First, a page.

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Popular Episodes 2020

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Channel 5                 X-Cops                         2020

Episode: Season 7, Episode 12
Aired: February 20, 2000
Vince Gilligan originally pitched this high-concept episode in The X-Files’ fourth year, but it didn’t get greenlit until Season 7. Taking the form of a faux episode of Fox reality show Cops, the hour gets weird when it’s revealed that the LA lawmen are working the same case as Mulder and Scully. Rather than a run-of-the-mill perp, the killer they’re pursuing is a diabolical creature that takes the form of whatever its victim fears most, raising the intriguing possibility that our heroes are actually on the trail of the Polymorph from Red Dwarf. X-Cops could have been a gimmicky disaster, but Gilligan’s sharp writing and the nicely underplayed performances help elevate it to classic status. We particularly like the fact that the format allows Mulder to drop a bleeped-out F-bomb, and his exhortation to a petrified cop to “cowboy up”. Throw in an off-screen cameo from Freddy Krueger, some long bravura tracking shots and Scully’s increasing annoyance at being followed by a camera crew, and you have an experiment in form that works gangbusters.
X-Fact: Actual SWAT team members appear in the episode, breaking down the door of the crack house.

 Beyond The Sea

Episode: Season 1, Episode 13
Aired: January 7, 1994
An early twist on the Mulder-as-believer/ Scully-as-sceptic division, with Dana quicker to accept a self-proclaimed psychic on Death Row after he talks about her just-deceased father. Writers Glen Morgan and James Wong also dig beneath the often icy veneer Scully has used as self-defence to this point, allowing Gillian Anderson to give her some welcome emotional warmth as we learn a little more about what makes her tick. Don Davis and Sheila Larkin offer excellent support as Scully’s parents, the dedicated naval man and the emotional wife who wants to badly to think her husband has contacted them from beyond the grave. Kudos also goes to Brad Dourif for instilling Luther Lee Boggs with such creepy charisma, shape-shifting emotionally as he claims to channel spirits and proving more than a match for Duchovny and Anderson. Little touches make this work so well, including Mulder calling Scully “Dana” in a moment of tender sympathy for her recent loss, and the believable relationship between the seemingly distant military man and his FBI daughter, who still feels like a disappointment to him despite all she has achieved. It’s a fine introduction to Scully’s family or at least part of it — all of which becomes more valuable down the line.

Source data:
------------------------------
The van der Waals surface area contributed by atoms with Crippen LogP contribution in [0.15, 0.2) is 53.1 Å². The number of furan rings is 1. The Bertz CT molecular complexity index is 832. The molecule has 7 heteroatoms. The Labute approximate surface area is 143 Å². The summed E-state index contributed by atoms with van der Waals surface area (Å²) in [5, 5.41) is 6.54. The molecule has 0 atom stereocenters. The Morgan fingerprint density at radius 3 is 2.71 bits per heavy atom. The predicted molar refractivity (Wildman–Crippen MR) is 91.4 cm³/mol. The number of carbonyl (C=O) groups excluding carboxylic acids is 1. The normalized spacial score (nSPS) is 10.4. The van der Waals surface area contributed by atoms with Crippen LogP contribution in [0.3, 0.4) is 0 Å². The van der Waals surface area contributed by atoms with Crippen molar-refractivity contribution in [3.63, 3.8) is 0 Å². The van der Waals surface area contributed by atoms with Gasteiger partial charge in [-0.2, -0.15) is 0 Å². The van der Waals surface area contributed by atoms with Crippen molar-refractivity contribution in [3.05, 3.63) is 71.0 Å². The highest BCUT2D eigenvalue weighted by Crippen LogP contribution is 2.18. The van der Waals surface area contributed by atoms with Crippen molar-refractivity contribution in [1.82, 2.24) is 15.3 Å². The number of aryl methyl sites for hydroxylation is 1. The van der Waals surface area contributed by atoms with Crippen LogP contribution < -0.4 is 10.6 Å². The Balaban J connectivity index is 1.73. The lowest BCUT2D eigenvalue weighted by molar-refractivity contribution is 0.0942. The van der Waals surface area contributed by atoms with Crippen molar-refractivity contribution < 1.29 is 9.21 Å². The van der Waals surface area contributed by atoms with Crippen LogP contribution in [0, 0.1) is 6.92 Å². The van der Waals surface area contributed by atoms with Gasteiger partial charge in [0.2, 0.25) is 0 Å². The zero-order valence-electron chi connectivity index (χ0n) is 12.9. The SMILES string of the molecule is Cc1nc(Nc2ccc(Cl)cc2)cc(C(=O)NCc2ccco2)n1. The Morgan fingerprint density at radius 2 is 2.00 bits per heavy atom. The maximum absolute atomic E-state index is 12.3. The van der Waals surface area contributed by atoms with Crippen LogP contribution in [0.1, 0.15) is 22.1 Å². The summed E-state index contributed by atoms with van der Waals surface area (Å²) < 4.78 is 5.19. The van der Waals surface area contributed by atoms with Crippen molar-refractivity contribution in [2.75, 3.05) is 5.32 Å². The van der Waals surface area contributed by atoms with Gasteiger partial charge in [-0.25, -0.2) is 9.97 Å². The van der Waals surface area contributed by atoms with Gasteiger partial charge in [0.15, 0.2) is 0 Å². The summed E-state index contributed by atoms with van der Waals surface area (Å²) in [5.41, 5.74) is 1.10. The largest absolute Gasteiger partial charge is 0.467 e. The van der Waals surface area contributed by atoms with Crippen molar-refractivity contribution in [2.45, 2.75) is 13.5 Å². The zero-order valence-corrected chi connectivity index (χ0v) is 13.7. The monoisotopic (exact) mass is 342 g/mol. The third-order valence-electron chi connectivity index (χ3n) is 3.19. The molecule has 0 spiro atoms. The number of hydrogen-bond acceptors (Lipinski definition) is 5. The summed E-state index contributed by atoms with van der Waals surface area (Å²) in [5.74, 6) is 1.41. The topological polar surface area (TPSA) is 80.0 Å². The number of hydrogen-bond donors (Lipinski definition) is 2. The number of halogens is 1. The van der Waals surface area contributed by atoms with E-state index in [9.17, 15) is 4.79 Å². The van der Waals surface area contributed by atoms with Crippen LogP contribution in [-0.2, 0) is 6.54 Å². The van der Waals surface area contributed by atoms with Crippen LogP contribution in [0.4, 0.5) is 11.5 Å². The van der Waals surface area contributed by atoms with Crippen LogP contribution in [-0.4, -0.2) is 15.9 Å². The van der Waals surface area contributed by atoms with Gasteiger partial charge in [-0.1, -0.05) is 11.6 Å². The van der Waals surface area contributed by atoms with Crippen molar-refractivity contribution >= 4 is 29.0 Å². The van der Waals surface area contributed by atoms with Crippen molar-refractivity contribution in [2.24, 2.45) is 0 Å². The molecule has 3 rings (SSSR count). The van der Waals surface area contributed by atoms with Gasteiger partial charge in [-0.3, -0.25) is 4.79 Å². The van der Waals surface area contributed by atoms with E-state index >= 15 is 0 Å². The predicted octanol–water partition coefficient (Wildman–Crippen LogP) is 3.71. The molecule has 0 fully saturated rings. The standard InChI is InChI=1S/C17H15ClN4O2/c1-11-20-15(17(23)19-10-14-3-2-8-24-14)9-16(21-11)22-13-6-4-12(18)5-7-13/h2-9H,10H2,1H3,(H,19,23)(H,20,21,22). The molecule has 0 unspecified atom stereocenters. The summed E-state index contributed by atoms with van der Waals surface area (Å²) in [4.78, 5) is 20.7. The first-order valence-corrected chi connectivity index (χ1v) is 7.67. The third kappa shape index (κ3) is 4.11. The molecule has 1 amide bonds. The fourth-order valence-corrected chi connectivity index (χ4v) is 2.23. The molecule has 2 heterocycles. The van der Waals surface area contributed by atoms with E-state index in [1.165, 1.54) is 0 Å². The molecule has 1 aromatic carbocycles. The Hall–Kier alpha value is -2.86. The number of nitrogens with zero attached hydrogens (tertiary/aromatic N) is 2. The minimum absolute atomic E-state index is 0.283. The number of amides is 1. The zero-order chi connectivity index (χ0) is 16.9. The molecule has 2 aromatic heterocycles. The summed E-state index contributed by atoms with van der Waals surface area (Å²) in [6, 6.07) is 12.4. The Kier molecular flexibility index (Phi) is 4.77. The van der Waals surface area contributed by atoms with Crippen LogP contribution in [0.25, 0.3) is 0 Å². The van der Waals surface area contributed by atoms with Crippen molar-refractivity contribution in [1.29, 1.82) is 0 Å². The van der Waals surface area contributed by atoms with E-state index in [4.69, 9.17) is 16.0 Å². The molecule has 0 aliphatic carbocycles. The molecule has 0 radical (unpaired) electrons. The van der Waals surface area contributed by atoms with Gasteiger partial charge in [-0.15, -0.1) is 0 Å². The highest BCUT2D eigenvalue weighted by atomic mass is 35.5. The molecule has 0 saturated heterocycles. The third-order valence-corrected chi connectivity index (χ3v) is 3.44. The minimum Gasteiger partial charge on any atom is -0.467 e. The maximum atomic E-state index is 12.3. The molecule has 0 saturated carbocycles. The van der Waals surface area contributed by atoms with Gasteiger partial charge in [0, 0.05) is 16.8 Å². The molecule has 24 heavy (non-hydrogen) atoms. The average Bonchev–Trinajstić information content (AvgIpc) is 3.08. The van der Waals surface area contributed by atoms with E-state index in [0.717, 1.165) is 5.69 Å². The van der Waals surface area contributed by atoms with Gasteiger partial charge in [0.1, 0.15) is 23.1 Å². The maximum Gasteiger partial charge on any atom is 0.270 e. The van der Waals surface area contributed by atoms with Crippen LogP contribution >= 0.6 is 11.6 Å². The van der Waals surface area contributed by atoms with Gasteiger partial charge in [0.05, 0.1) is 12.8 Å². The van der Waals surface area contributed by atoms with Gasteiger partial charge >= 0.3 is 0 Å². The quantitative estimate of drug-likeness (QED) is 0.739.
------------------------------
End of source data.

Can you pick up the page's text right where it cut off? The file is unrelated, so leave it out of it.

X-Fact: When Scully sees a vision of her father shortly before learning of his death, actor Don Davis is silently reciting the Lord’s Prayer.

Duane Barry

Episode: Season 2, Episode 5
Aired: October 14, 1994
After an early run of standalone episodes in Season 2, the mythology kicked back into high gear with one of the most notable cliffhangers. Starting a story that will actually run across several episodes — and impact the rest of the series — we’re introduced to Steve Railsbeck’s seemingly insane former FBI bod Duane Barry, committed to an asylum thanks to his beliefs about alien abduction and experimentation. He serves as a chilling peek into what could happen to Mulder in the future, and when the FBI’s “least wanted” is called in to consult after Barry breaks out of the hospital and takes hostages, he’s inclined to believe the man’s claims. In one of the clearest early examples of the creative team truly embracing the alien storylines, Chris Carter writes and directs this one, and crams it full of effective tension. A favourite moment is the sudden power loss at the plaza where the hostage-filled bank is situated — the lights flicker and die, and, even more spookily, the fountain stops. The image is beautifully unsettling, but that’s just one reason why the episode works. Railsbeck makes Barry a sympathetic character and CCH Pounder is her usual brilliant self, a tough-nosed FBI agent with little time for Mulder’s theories — at least, at first…
X-Fact: A sign at the hospital reads “Please line up quietly”, a nod to One Flew Over The Cuckoo’s Nest.


Episode: Season 1, Episode 1
Aired: September 10, 1993
Late at night in an Oregon motel, there’s a sinister knock at the door. “Who is it?” asks fledgling FBI agent Dana Scully. “Steven Spielberg,” jokes the knocker, who turns out to actually be her new partner, Fox “Spooky” Mulder. There’s a reason for the reference (as well as riffing on images from Close Encounters Of The Third Kind, the episode has a final shot cribbed from Raiders Of The Lost Ark), but the moment also perfectly encapsulates the appeal of The X-Files: mystery and humour, blended together in perfect proportion. While some TV shows take a while to find their feet, this pilot is sheer class right from the start, following Scully as she’s drafted into her new station, “an unassigned project outside of the Bureau mainstream”, and introducing several of the series’ quirkier mainstays, from Mulder’s sunflower-seed obsession to the Cigarette Smoking Man, who demonstrates within the first five minutes that no-one leans against filing cabinets with greater menace. And the production values are so slick and cinematic that the unanswered questions — not least, why the two agents are given such a massive travel budget when their department is regarded as a joke — don’t seem like such a big deal. One final note: a subtitle on the final scene reveals that the episode is rather inexplicably set in March 1992, a year before it was shot. Spooky.